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Browse All : Images of North Sea

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Eurocopter Super Puma
Eurocopter Super Puma
3/4/08
NASA
 
Year 2008
North Sea, Germany X band
North Sea, Germany X ba...
10/7/94
NASA/JPL-Caltech
 
Year 1994
Rhine River, France and Germany
Rhine River, France and...
2/20/97
NASA/JPL-Caltech
 
Year 1997
International Space Sta...
2007-06-04 0:0:0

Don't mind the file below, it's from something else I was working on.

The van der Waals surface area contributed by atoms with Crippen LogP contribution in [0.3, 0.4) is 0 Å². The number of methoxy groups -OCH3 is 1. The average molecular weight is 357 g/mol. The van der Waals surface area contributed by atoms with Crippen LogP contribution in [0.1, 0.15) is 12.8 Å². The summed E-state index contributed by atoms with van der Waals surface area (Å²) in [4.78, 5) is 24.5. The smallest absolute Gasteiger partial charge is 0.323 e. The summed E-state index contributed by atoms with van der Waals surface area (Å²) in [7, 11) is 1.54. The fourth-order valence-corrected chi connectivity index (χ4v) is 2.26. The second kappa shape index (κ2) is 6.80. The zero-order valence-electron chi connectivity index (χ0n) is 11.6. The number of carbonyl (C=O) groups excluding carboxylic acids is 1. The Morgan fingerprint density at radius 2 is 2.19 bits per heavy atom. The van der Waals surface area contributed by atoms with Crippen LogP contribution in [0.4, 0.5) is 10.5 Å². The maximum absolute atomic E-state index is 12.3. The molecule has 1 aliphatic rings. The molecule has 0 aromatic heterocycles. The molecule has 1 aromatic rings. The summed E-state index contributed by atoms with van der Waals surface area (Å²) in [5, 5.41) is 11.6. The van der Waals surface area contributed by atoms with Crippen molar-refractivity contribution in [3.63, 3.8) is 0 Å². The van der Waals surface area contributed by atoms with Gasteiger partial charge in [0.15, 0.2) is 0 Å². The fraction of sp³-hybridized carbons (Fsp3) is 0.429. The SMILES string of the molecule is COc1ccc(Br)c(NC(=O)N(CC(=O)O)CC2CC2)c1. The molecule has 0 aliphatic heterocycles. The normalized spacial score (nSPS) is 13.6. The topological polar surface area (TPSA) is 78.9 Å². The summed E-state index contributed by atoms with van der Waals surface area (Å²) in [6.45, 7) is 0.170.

Description ISS015-E-05977 (1 May 2007) --- Den Helder, Netherlands is featured in this image photographed by an Expedition 15 crewmember on the International Space Station. The city and harbor of Den Helder in the northern Netherlands has been the home port of the Dutch Royal Navy for over 175 years. Its favorable location provides access to the North Sea, and has made it an important commercial shipping port in addition to its strategic role. Bright red agricultural fields to the south of Den Helder indicate another noteworthy aspect of the region--commercial farming of tulips and hyacinth. This image is an oblique view--the camera is oriented at an angle relative to "straight down"--of the Den Helder region taken from the space station, which was located to the southeast, near Dulmen, Germany (approximately 225 kilometers away in terms of ground distance) when the image was acquired. In addition to the manmade structures of the Den Helder urban area (reddish gray to gray street grids) and dockyards to the east of the city, several striking geomorphic features are visible. The extensive gray mudflats, with their prominent branching pattern (top right), indicate that this image was acquired at low tide, and suggest the general low elevation of the region. Parallel wave patterns along the mudflats and in the Marsdiep strait are formed as water interacts with the sea bottom between Den Helder and Texel Island during tidal flow. Some ship wakes are also visible. According to scientists, the bright white-gray triangular region at the southern tip of Texel Island (bottom center) is a dune field, consisting mainly of eolian (windborne) sands deposited during the last ice age. Subsequent sea level rise and shoreline processes have mobilized and re-deposited these sands into their current configuration -- including a new dune field island to the southwest of Texel (bottom center).
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